Patients will sometimes improve naturally over the course of about three months, but Robert Levy, M.D., from Northwestern University in Chicago, says, "As many as half of stroke patients will have significant persistent weakness of their arm or leg that affects their ability to perform their activities of daily living." Dr. Levy says having a partially or fully paralyzed limb can wreak havoc on patients' psychological well-being. He says, "It takes away their independence and it takes away their ability to control their lives."
STIMULATING AWAY SIDE EFFECTS: Dr. Levy and colleagues around the country are currently studying a new way to improve side effects in patients who have suffered a stroke. They're studying neurostimulation as a way to rebuild neural pathways to help people regain movement. First, doctors implant an electrode just above the stroke-affected area on the thin membrane that covers the brain. Then, they implant a pacemaker-like controller in the chest. That controller stimulates the electrode implanted in the brain. Patients only receive the stimulation as they're undergoing intense physical rehabilitation. In the study, the rehab and the stimulation were given for six hours a day, five days a week for the first four week, then six hours a day, three days a week for the next two weeks. The idea is to get the brain to re-wire itself so patients can regain movement in the affected limb. Dr. Levy says, "Until now, there has been no real effective way to re-grow pathways within the brain and to restore function to patients who have paralysis as a result of a stroke."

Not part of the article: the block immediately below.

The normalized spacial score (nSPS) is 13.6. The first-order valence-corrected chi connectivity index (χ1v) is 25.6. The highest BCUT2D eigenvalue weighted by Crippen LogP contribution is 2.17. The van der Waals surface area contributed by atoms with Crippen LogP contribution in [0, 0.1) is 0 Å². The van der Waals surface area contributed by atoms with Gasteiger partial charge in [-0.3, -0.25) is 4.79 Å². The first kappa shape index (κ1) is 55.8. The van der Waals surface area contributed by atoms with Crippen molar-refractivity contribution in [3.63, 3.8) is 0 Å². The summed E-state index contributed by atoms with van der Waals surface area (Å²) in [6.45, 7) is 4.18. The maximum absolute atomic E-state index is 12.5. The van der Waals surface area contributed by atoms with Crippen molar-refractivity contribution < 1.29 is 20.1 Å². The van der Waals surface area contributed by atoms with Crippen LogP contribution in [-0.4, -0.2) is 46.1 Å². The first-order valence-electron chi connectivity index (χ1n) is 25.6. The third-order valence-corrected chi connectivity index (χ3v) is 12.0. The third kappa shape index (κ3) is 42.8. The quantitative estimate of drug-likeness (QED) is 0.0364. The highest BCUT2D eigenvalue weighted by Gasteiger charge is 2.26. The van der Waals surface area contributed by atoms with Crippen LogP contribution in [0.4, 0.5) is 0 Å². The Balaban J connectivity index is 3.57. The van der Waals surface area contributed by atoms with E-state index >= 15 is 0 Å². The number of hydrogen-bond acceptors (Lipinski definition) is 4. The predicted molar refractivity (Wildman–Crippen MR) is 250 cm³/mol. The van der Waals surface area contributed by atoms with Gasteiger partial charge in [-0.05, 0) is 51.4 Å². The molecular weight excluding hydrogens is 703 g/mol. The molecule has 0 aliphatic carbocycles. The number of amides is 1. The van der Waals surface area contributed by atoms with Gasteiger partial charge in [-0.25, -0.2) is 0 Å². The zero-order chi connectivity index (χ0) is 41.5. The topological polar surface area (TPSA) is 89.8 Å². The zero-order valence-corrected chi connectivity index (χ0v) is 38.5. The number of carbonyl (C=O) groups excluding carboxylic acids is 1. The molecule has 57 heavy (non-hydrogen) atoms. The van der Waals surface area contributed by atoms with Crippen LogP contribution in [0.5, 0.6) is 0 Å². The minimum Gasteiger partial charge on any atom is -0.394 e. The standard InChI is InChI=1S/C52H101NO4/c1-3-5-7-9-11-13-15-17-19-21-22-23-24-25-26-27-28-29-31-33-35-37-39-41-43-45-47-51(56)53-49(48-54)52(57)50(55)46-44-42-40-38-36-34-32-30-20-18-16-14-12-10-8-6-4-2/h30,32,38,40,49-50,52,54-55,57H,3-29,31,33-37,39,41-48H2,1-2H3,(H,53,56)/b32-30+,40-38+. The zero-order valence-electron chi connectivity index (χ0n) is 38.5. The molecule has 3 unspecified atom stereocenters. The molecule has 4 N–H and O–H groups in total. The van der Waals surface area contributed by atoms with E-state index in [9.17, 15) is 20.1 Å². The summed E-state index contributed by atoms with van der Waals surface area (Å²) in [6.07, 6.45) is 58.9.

RESULTS: Results of the study show patients who received the stimulation had an average 15 to 30 percent recovery of function. That was compared to those in the control group who had an average 0 to 12 percent recovery of function. According to Dr. Levy, "We have patients who couldn't dress themselves who now dress themselves; people who couldn't answer and dial the phone, who can do that. We have people who can care for their grandchildren where they couldn't before." He says, "It truly has been life-changing in many of these patients."
BONUS: One important aspect to the neurostimluation in the study is that it was beneficial to patients who were years out from having their strokes. On average, patients in the study were between two and three years out from having a stroke, and some patients had suffered a stroke more than 10 years before entering the study. Dr. Levy says, "This is one of the single biggest advances in stroke therapy that I've witnessed in my entire career. We're looking at the tip of the iceberg. The results that we are seeing now are the least well that we can do. As we learn more about the best way to do this, patients may get much better than we see even now." The procedure is still under study, but Dr. Levy says with any luck, this could be available to patients by early 2009.
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